To get to Monori Center from downtown Budapest, you can take a tram from Blaha Lujza Square (#28 to Mázsa utca) or a bus from Kálvin Square (#9 to Kőbánya alsó vasútállomás). Brace yourself for a ride that offers a glimpse into the less glamorous side of Budapest that few tourists see. Alternatively, you can take a taxi, which will take about 15 minutes and cost HUF3,000 (€10) or so.

There is another Chinatown in Budapest: Józsefvárosi Piac/Euro Square. It's somewhat closer to the city center and along the same tram line as Monori Center (get off at Kőbányai út 31). Here, a seemingly endless row of abandoned, pre-war industrial buildings are now operated by Chinese and Vietnamese vendors. This chaotic space feels like a bustling Asian marketplace, with plenty of excellent hole-in-the-wall eateries buried deep inside (the sit-down restaurants are mainly in Monori Center). Few people speak English or Hungarian here, so follow your nose and good things will come your way.

I highly recommend visiting Budapest’s Chinatowns. In addition to the bounty of authentic Chinese food options, one is bound to take note of Budapest’s cultural and ethnic diversity that even most locals are unaware of let alone appreciate.

Where To Eat, What To Eat?

You shouldn’t waste your time at the Chinese eateries swarming around Budapest’s downtown, offering food with toned-down flavorings adjusted to meet local preferences. Most of Budapest’s best Chinese restaurants are in Monori Center (I find these to be the best ones).

China has a refined, complex, and diverse cuisine, with major regional differences. The leading Chinese restaurants in Budapest, however, don’t specialize in a particular region, instead serving a pan-Chinese fare, with a selection of signature dishes from the main provinces, like mapo tofu, spicy chicken, and Dandan noodles (Sichuan), Dongpo pork (Zhejiang), black pepper beef (Guangdong), and Peking duck.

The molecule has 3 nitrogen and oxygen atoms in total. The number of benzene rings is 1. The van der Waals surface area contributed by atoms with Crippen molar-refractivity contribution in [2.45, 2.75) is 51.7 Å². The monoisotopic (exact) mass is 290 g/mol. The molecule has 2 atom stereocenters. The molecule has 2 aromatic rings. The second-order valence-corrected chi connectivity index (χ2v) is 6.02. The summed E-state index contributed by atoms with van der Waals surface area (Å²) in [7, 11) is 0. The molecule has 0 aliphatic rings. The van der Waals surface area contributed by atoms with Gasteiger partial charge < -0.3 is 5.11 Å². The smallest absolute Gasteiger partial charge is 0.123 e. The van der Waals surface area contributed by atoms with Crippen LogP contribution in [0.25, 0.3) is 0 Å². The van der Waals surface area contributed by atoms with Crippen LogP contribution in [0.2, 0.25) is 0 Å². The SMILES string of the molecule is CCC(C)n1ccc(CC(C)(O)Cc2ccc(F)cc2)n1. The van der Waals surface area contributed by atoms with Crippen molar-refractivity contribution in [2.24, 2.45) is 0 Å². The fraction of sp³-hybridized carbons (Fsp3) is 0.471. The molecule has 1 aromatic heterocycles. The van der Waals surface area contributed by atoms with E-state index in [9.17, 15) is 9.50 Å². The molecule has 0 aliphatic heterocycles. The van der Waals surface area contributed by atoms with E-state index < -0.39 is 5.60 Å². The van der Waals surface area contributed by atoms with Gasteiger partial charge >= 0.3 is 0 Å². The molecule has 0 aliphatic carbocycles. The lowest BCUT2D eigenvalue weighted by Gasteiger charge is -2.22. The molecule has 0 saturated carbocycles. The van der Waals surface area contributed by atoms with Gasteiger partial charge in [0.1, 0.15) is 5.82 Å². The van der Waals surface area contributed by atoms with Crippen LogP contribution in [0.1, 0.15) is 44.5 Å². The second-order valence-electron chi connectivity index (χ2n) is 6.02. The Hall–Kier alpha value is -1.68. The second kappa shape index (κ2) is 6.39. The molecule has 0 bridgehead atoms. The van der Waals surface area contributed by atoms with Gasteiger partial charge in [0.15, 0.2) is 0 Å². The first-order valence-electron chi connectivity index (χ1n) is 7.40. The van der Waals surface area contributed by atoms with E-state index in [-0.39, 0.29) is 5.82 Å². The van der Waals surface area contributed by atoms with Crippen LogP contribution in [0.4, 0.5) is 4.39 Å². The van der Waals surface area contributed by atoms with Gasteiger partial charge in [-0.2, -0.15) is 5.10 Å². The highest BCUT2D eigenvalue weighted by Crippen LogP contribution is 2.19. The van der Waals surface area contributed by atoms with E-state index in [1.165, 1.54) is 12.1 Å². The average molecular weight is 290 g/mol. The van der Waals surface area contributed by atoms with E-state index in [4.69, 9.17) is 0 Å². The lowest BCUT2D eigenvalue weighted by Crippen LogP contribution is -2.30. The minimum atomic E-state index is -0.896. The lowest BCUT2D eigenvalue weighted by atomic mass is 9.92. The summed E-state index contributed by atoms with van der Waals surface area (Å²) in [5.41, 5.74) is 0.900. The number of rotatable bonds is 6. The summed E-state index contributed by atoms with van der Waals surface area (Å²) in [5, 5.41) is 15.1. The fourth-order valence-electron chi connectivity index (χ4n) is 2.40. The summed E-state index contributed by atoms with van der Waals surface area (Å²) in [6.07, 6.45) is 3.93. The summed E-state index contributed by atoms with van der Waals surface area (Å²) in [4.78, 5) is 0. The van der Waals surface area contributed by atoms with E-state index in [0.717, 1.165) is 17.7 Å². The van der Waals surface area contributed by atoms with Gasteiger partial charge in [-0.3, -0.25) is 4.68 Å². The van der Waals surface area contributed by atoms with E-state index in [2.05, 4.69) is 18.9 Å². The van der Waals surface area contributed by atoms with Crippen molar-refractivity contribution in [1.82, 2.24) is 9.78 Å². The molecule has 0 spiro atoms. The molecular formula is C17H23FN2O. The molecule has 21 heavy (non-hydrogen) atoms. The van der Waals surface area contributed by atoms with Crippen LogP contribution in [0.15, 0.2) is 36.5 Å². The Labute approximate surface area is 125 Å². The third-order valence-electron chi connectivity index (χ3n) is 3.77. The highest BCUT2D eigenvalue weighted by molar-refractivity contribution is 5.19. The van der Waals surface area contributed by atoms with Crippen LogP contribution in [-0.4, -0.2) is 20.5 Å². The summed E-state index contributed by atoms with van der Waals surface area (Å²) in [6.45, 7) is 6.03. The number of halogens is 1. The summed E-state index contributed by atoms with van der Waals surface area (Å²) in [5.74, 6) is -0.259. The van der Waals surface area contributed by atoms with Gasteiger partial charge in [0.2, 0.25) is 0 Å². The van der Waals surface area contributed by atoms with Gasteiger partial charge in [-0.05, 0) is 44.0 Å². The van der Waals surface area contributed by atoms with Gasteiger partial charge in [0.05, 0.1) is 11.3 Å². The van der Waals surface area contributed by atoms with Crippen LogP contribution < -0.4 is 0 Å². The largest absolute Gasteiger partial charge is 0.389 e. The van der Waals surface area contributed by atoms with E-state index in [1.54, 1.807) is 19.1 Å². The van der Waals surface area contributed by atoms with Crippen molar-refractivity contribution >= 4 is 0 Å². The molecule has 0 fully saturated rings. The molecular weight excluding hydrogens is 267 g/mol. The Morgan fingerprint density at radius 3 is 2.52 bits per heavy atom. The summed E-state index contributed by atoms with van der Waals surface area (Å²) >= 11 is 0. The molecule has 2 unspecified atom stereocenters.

Nonetheless, the seemingly boundless international popularity of Sichuanese cooking has rippled out to Budapest too, and the recently-opened restaurants are particularly fond of chili heat and Sichuan peppercorns (Spicy Fish, Daohuaxiang, and Hange). Food from Zhejiang and Fujian are also prevalent, as most of the local Chinese community hails from those southeastern coastal provinces of China.

Although a landlocked country isn’t exactly a seafood chef’s dream, Budapest currently has two outstanding Chinese restaurants specializing in steamed lobsters, crabs, and other treasures of the ocean (Milky Way and Yanjiang South Restaurant). Both of them are owned by families from Wenzhou, the coastal Chinese city in Zheijiang province. The only downside is the prices, which render these native flavors out of reach for much of the Chinese community (Hungarian patrons are few and far in between).

Hot potting is a huge trend in China and it’s becoming popular in Budapest too. Like fondue, it’s a communal activity, where a group of people sit around an oversized table and cook together. Here, they dunk a variety of raw ingredients into the boiling broth, just so to fish’em out a few minutes later cooked to perfection. Budapest boasts three hot pot joints already: a northern Chinese with milder (Wang Fu), a Chongqing-style (Daohuaxiang) with fiery flavors, and Dong Lai Shun, which uses traditional brass bowl equipment heated by charcoal beneath it.

For Chinese breakfast, Monori Center Hong Kong Büfé and HeHe serve classic Chinese morning staples like deep-fried dough sticks (youtiao), a type of rice porridge (congee), steamed buns (baozi), and the highly popular sweetened soybean milk. Also, amid endless rows of clothing stores, one can stumble into an outstanding jianbing vendor at the Józsefvárosi Piac/Euro Square. Jianbings, these delicious fried “Chinese crepes” for breakfast are cooked fresh on a cast-iron grill and inside a charcoal burning barrel.